• Join over 1.2 million students every month
  • Accelerate your learning by 29%
  • Unlimited access from just £6.99 per month

What are the chances for lasting peace in Northern Ireland in 2004?

Extracts from this document...

Introduction

Modern World Study: Northern Ireland What are the chances for lasting peace in Northern Ireland in 2004? 1: What are the main differences between the beliefs of the Republicans/Nationalists and the Loyalists/Unionists? The Republicans (or Nationalists, as they are also known) are basically the pro-Irish side of Ireland. They believe that the British government should hand Northern Ireland back to the Republic's control and the Britain deserves no political control. Republican extremists (such as the IRA) use extreme violence to achieve their goal of a United Irish Republic, and have been in the news after exploding car bombs and such like. Nationalist moderates use political, legal, peaceful methods but have the same aim. Unionists/Loyalists have the opposite aim, i.e. to keep Britain 'in the loop' of Northern Irish politics. They are the pro-English side of Ireland. Paramilitary Unionists (like the UFF, the UDA and the UVF) are rarely on the news lately, at least compared to Paramilitary Republicans, possibly because of the more 'extrovert' nature of splinter groups like the Real IRA. The political Unionists are law-abiding but, again, have the same goal as their paramilitary counterparts. Nationalists' main beliefs are that Britain has no part in the rule of Northern (or the Republic of) Ireland, and the boarder between Northern Ireland and Eire should not exist. Political moderate Nationalists think that the above only applies politically, i.e. ...read more.

Middle

The controversy was still raging twenty-six years later when in January 1998, when the British Prime Minister Tony Blair announced a new inquiry into the events. Bloody Sunday was tragic for those involved. Its importance in terms of conflict lay in how it affected views and attitudes. It was a propaganda victory for the Republicans. The reaction outside the United Kingdom was one of outrage. Funding for the IRA from the United States increased. In Dublin, the British Embassy was burned down. These events also strengthened the argument of the hard-line Republicans that defending their communities was no longer enough. They said that the IRA had to go on the attack to get the British out of Ireland. The Republicans would feel greatly upset and angry with the British, and therefore the Unionists for Bloody Sunday. It is my belief that the main reason behind violent Republican actions, possibly the soul reason, is the slaughter of 13 innocent, peaceful protesters on Sunday 30th January 1972. Indeed, the Nationalists are so sure that Bloody Sunday was a conspiracy and homicide that even Peter Taylor (a journalist known for his work on the problems in Northern Ireland) says that "To this day it is difficult to convince Nationalists [otherwise]". The Unionists may believe that it was perfectly acceptable to nullify a possible threat to the people and may get slightly irritated at the Nationalist rants of conspiracy. ...read more.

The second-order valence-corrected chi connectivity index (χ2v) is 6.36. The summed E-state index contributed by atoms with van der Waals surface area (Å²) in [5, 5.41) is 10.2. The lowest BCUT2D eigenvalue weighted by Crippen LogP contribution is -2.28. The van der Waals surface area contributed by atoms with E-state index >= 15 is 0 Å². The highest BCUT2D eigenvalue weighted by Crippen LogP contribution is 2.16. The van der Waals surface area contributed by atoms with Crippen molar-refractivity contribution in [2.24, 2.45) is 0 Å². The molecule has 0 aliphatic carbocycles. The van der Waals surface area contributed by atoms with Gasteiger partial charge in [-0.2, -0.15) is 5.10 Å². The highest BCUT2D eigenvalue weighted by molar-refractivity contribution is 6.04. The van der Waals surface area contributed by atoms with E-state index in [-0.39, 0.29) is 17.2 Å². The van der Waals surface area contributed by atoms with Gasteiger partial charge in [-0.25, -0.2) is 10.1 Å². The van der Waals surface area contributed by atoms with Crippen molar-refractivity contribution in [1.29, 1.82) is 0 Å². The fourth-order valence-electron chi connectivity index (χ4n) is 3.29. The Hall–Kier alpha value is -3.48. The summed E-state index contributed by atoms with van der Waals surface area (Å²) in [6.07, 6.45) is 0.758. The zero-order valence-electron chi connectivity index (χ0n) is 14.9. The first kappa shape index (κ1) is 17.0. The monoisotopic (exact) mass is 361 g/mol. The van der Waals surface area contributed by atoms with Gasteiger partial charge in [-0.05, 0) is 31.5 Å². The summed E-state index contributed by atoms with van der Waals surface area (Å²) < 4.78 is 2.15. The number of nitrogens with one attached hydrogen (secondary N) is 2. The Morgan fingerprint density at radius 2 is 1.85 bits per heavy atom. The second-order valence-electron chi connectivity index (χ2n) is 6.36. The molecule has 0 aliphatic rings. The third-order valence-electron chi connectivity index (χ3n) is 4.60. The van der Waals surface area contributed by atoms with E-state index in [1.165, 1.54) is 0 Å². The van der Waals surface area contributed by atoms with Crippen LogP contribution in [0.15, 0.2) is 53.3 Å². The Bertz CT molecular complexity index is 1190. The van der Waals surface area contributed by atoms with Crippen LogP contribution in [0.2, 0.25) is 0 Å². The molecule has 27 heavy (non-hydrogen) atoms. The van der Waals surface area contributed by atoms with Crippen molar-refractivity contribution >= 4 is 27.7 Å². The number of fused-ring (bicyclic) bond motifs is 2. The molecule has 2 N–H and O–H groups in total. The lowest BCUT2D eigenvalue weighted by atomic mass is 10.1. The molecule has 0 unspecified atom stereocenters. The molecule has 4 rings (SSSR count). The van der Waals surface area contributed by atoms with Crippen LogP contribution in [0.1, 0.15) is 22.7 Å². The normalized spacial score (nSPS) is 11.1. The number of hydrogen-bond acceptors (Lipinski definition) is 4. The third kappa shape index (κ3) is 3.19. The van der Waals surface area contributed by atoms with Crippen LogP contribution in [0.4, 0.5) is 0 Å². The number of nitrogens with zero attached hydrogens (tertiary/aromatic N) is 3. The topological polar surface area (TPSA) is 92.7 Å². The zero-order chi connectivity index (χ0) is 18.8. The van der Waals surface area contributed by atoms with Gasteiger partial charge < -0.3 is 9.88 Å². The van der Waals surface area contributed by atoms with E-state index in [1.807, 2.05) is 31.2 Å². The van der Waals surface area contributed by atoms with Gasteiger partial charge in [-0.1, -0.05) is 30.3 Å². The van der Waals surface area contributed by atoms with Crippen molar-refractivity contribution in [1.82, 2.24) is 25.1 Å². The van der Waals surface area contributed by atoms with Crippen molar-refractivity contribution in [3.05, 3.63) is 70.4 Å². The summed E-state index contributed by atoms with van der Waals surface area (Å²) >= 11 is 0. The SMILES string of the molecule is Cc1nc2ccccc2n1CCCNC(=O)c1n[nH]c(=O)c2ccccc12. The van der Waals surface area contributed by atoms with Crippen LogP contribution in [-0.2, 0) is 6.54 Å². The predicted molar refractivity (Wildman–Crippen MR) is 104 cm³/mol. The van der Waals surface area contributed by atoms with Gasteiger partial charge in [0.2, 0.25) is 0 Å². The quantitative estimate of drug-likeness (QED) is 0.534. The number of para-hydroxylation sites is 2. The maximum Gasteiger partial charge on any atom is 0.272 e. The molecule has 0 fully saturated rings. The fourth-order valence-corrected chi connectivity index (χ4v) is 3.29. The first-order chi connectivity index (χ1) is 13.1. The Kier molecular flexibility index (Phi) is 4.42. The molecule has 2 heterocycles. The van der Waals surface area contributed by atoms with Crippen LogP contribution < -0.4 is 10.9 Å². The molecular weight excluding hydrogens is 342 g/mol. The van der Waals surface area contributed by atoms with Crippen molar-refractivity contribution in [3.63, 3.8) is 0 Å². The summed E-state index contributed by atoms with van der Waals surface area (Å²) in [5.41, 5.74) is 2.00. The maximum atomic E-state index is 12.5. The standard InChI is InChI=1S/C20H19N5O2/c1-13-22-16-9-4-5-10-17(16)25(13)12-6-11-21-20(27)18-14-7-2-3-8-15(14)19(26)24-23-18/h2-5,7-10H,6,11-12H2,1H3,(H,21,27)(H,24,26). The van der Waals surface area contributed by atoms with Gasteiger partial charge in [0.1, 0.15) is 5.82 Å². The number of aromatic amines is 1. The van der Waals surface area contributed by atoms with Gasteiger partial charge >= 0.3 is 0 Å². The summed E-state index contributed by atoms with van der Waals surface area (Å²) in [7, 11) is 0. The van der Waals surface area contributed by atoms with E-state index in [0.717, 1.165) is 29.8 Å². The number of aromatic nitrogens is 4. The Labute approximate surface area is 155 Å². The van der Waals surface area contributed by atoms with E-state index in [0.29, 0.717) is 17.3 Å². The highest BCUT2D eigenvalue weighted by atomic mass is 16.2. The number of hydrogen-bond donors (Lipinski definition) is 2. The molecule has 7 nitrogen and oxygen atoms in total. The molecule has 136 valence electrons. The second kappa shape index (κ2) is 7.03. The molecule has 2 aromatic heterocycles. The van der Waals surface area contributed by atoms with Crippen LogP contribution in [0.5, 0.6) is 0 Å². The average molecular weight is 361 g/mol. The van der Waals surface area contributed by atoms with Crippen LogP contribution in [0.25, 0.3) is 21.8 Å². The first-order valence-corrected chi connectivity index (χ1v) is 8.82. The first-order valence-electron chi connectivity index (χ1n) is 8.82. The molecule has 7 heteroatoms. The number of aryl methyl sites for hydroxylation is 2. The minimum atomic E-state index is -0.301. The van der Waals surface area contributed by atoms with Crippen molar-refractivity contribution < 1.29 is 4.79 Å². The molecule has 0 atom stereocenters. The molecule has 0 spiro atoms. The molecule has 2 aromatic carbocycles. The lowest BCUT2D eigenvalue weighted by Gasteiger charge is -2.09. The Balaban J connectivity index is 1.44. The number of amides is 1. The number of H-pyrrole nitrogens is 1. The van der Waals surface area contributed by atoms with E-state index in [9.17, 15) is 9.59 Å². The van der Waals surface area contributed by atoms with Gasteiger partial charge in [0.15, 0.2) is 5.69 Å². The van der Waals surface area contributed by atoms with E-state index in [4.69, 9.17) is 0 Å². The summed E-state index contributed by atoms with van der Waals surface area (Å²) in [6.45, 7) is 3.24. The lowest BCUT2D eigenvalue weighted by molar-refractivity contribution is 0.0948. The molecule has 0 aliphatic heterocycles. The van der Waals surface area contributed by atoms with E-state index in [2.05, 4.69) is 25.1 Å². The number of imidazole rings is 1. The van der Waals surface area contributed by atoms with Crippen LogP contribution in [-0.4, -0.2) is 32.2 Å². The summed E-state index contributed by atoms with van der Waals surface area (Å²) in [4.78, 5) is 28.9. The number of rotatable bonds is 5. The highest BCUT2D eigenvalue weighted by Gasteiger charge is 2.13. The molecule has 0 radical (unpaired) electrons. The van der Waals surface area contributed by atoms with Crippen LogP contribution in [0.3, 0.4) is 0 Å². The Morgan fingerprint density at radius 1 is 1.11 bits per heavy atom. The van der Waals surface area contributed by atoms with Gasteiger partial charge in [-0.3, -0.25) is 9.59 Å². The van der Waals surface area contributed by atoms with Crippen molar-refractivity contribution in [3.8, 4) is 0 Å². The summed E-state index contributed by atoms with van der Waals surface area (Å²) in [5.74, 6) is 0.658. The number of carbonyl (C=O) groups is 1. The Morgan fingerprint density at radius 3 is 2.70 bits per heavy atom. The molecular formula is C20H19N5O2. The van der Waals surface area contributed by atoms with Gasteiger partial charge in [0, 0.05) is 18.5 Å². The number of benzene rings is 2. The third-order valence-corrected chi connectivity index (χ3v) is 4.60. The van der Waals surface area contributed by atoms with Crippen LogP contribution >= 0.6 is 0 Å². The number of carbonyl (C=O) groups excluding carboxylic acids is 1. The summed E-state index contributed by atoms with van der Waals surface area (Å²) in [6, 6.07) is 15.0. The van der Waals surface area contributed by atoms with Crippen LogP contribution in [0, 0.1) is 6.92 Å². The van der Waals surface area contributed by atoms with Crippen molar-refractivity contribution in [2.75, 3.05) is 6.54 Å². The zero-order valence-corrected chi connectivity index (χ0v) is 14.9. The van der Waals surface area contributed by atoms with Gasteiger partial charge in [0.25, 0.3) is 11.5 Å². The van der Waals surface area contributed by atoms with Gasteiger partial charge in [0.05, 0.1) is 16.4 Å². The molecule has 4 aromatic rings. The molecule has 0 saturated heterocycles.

Conclusion

This was called the Good Friday Agreement. However, the Agreement was only the beginning. Crunch time would come along with a referendum to be held in May. The people of both Eire and Ulster were asked whether they accepted the Good Friday Agreement. The people of Eire were also asked whether they would allow Ulster to be removed from the constitution. The result in Eire was overwhelming in favour - 94%. In Ulster, while not so high, was still largely in Favour of the Good Friday Agreement, standing 71% for. This was certainly a breakthrough, and a moment in history for Ireland and her problems. More progress made by the Good Friday Agreement is that since it was passed, there have been no bombings or killings by fundamentalist groups such as the IRA or the UVF. However, the politicians in Eire, Ulster and England still cannot decide who should own Northern Ireland or indeed what to do with it. This disagreement is a major problem that needs to be rectified before total peace can be achieved. Another problem is the marching season, which still happens today, and is annually a cause of disruption between Catholics and Protestants. For peace to work either the marches should stop, or be moved to a different location, otherwise annual fights will break out between these two groups of people. Joe Rawson 14/09/2004 - 1 - ...read more.